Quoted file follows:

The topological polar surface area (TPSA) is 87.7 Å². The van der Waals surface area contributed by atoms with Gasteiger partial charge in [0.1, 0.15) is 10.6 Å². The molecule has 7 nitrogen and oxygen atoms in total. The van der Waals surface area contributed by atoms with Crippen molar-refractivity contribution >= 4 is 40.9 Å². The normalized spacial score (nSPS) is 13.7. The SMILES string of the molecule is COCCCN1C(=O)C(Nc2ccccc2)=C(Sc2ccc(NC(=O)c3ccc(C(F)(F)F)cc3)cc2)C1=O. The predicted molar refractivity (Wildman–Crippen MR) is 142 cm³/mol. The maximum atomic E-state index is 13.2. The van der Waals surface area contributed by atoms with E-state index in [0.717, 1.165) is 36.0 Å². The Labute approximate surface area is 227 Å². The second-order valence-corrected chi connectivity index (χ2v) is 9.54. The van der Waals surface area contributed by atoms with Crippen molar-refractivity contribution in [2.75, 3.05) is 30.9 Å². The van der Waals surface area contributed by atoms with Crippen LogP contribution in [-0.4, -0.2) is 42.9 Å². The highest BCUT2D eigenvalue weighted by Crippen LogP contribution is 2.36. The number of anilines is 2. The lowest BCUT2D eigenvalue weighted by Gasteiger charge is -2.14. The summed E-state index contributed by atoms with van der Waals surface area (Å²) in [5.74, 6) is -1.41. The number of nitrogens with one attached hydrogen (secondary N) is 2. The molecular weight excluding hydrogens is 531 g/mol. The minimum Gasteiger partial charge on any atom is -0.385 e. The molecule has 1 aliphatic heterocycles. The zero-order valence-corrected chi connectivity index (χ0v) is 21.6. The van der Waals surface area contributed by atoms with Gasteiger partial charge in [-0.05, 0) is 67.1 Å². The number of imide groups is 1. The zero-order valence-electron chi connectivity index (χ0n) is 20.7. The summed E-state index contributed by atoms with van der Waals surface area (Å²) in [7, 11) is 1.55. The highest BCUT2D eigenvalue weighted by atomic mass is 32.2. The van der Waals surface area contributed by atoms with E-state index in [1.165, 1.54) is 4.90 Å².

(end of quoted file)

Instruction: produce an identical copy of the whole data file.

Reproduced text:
The topological polar surface area (TPSA) is 87.7 Å². The van der Waals surface area contributed by atoms with Gasteiger partial charge in [0.1, 0.15) is 10.6 Å². The molecule has 7 nitrogen and oxygen atoms in total. The van der Waals surface area contributed by atoms with Crippen molar-refractivity contribution >= 4 is 40.9 Å². The normalized spacial score (nSPS) is 13.7. The SMILES string of the molecule is COCCCN1C(=O)C(Nc2ccccc2)=C(Sc2ccc(NC(=O)c3ccc(C(F)(F)F)cc3)cc2)C1=O. The predicted molar refractivity (Wildman–Crippen MR) is 142 cm³/mol. The maximum atomic E-state index is 13.2. The van der Waals surface area contributed by atoms with E-state index in [0.717, 1.165) is 36.0 Å². The Labute approximate surface area is 227 Å². The second-order valence-corrected chi connectivity index (χ2v) is 9.54. The van der Waals surface area contributed by atoms with Crippen molar-refractivity contribution in [2.75, 3.05) is 30.9 Å². The van der Waals surface area contributed by atoms with Crippen LogP contribution in [-0.4, -0.2) is 42.9 Å². The highest BCUT2D eigenvalue weighted by Crippen LogP contribution is 2.36. The number of anilines is 2. The lowest BCUT2D eigenvalue weighted by Gasteiger charge is -2.14. The summed E-state index contributed by atoms with van der Waals surface area (Å²) in [5.74, 6) is -1.41. The number of nitrogens with one attached hydrogen (secondary N) is 2. The molecular weight excluding hydrogens is 531 g/mol. The minimum Gasteiger partial charge on any atom is -0.385 e. The molecule has 1 aliphatic heterocycles. The zero-order valence-corrected chi connectivity index (χ0v) is 21.6. The van der Waals surface area contributed by atoms with Gasteiger partial charge in [-0.05, 0) is 67.1 Å². The number of imide groups is 1. The zero-order valence-electron chi connectivity index (χ0n) is 20.7. The summed E-state index contributed by atoms with van der Waals surface area (Å²) in [7, 11) is 1.55. The highest BCUT2D eigenvalue weighted by atomic mass is 32.2. The van der Waals surface area contributed by atoms with E-state index in [1.165, 1.54) is 4.90 Å².